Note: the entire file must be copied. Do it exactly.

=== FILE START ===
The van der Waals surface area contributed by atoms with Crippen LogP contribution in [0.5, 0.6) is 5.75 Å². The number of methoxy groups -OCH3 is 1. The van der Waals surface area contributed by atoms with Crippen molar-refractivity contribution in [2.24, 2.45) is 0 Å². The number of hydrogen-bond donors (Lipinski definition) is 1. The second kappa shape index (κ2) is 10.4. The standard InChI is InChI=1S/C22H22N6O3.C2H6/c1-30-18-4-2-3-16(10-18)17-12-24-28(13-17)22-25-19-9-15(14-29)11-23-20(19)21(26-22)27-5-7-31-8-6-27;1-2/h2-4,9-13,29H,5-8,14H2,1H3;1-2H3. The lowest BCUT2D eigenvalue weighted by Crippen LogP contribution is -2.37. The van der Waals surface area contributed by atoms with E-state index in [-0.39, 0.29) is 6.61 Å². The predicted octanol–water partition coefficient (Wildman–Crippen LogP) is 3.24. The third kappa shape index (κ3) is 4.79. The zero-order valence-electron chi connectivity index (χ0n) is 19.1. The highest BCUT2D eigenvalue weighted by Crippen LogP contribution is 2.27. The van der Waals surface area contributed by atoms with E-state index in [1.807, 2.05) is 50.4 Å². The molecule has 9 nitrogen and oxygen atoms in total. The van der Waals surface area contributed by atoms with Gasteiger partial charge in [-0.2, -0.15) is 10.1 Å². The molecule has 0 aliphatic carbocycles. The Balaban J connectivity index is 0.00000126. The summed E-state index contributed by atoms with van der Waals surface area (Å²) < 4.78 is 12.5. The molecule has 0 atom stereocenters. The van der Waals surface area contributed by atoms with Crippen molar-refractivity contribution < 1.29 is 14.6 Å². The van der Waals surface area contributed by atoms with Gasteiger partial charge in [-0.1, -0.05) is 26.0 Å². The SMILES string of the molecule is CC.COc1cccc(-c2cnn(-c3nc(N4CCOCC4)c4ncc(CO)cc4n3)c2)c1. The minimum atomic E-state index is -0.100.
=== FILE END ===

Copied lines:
The van der Waals surface area contributed by atoms with Crippen LogP contribution in [0.5, 0.6) is 5.75 Å². The number of methoxy groups -OCH3 is 1. The van der Waals surface area contributed by atoms with Crippen molar-refractivity contribution in [2.24, 2.45) is 0 Å². The number of hydrogen-bond donors (Lipinski definition) is 1. The second kappa shape index (κ2) is 10.4. The standard InChI is InChI=1S/C22H22N6O3.C2H6/c1-30-18-4-2-3-16(10-18)17-12-24-28(13-17)22-25-19-9-15(14-29)11-23-20(19)21(26-22)27-5-7-31-8-6-27;1-2/h2-4,9-13,29H,5-8,14H2,1H3;1-2H3. The lowest BCUT2D eigenvalue weighted by Crippen LogP contribution is -2.37. The van der Waals surface area contributed by atoms with E-state index in [-0.39, 0.29) is 6.61 Å². The predicted octanol–water partition coefficient (Wildman–Crippen LogP) is 3.24. The third kappa shape index (κ3) is 4.79. The zero-order valence-electron chi connectivity index (χ0n) is 19.1. The highest BCUT2D eigenvalue weighted by Crippen LogP contribution is 2.27. The van der Waals surface area contributed by atoms with E-state index in [1.807, 2.05) is 50.4 Å². The molecule has 9 nitrogen and oxygen atoms in total. The van der Waals surface area contributed by atoms with Gasteiger partial charge in [-0.2, -0.15) is 10.1 Å². The molecule has 0 aliphatic carbocycles. The Balaban J connectivity index is 0.00000126. The summed E-state index contributed by atoms with van der Waals surface area (Å²) < 4.78 is 12.5. The molecule has 0 atom stereocenters. The van der Waals surface area contributed by atoms with Crippen molar-refractivity contribution < 1.29 is 14.6 Å². The van der Waals surface area contributed by atoms with Gasteiger partial charge in [-0.1, -0.05) is 26.0 Å². The SMILES string of the molecule is CC.COc1cccc(-c2cnn(-c3nc(N4CCOCC4)c4ncc(CO)cc4n3)c2)c1. The minimum atomic E-state index is -0.100.